Buses back on back roadsIt’s been about three months since drivers regularly saw school buses on Goodhue County’s roads. But with classes back in session this week, the big yellow vehicles are again a common sight.
By: Sarah Gorvin, The Republican Eagle
It’s been about three months since drivers regularly saw school buses on Goodhue County’s roads. But with classes back in session this week, the big yellow vehicles are again a common sight.
“Just like when the motorcycles start every spring, we haven’t seen them for months, and we forget about it,” Goodhue County Sheriff Scott McNurlin said. “Drivers have to get back in the mindset that buses are back out.”
For drivers, the laws regarding school buses don’t change whether the bus is in the city or in the country, McNurlin said. When the red lights are flashing and the stop sign and arm are out, it’s illegal to pass the bus, and vehicles must stay at least 20 feet away and stopped until the red lights are turned off.
Violations are gross misdemeanors.
“It’s different from other traffic violations” which are usually petty misdemeanors, McNurlin said.
Before the bus comes to a full stop, the bus driver will activate the yellow flashing lights on the top of the bus. Just like a yellow traffic light, those flashing lights warn drivers to start slowing down.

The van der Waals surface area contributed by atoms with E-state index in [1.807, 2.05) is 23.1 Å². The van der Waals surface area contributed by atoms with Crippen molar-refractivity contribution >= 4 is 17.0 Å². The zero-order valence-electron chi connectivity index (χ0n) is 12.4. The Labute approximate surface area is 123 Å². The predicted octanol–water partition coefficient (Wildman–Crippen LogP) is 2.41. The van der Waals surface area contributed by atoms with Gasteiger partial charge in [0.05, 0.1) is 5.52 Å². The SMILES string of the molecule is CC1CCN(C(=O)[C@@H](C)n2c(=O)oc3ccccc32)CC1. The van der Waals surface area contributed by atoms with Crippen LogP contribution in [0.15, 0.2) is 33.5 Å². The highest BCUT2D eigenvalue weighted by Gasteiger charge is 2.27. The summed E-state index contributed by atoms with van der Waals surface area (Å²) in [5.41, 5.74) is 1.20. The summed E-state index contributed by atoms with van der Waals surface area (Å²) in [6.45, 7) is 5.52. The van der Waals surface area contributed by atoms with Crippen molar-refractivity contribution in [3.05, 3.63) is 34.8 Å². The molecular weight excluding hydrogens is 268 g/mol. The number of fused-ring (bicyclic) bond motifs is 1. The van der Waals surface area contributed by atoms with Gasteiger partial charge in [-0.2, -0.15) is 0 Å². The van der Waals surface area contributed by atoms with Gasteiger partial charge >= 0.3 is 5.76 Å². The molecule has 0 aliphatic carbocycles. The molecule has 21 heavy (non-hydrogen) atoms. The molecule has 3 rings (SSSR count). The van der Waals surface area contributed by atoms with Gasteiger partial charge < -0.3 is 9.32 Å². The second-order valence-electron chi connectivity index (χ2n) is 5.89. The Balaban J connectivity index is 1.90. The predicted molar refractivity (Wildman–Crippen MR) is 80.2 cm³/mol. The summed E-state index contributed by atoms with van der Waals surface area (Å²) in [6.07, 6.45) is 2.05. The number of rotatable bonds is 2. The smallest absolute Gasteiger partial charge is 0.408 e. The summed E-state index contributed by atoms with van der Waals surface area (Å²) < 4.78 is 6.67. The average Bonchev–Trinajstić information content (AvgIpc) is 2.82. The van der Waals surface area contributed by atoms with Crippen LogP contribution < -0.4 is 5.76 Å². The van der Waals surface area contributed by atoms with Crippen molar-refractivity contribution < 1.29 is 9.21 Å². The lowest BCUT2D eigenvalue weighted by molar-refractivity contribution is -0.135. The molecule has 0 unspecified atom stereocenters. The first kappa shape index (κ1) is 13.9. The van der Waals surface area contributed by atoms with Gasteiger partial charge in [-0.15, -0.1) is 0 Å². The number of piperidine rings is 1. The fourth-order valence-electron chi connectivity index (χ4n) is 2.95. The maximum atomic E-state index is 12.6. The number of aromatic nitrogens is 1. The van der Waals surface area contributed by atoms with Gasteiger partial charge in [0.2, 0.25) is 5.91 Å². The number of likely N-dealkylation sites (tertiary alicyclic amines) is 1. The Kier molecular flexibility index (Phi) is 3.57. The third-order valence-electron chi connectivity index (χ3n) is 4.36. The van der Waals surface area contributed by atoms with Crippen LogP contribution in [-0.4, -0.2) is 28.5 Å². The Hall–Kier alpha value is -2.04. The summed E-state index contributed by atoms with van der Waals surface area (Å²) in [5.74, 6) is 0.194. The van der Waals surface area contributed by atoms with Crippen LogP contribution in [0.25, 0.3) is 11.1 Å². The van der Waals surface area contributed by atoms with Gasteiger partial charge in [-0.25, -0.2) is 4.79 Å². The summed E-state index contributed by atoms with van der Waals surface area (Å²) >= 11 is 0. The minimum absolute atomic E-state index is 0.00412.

Karl Hartman, location manager for the Red Wing First Student Inc. location, said bus drivers typically turn on the yellow lights about eight to 10 seconds before coming to a full stop.
However, in the country, those yellow lights — and the bus itself — can become hidden behind hills or curves, McNurlin said.
“Things as big as a bus, you wouldn’t think you’d miss, but when they’re hidden by the lay of the land…,” he said.
Before many of the “hidden” stops, there is a traffic sign warning drivers of the upcoming bus stop. But for people who drive the same routes every day, those signs can just blend into the scenery. That’s why it’s especially important for drivers to be alert at all times, McNurlin said.
The same goes for students waiting at bus stops, McNurlin said. In the country, many stops are located along highways where speed limits reach 50 or 55 mph.
“Drivers all try to make their best attempts to use due caution, but accidents do happen,” McNurlin said.
If possible, students should be supervised by an adult at bus stops until they are in second or third grade, McNurlin said. And, they shouldn’t horse around while they’re waiting either.
“Kids are kids, they’re distracted,” McNurlin said. “But any inadvertent move could cost them their life.”
In addition, students should wait as far off the road as possible until they see the bus coming. That means staying well away from ditches, which could be used as the right of way if a vehicle loses control.
“We just want to make people aware that it is the season,” McNurlin said. “We all have to shake back to reality quickly. Unfortunately, like everything, it takes a little bit to readjust.”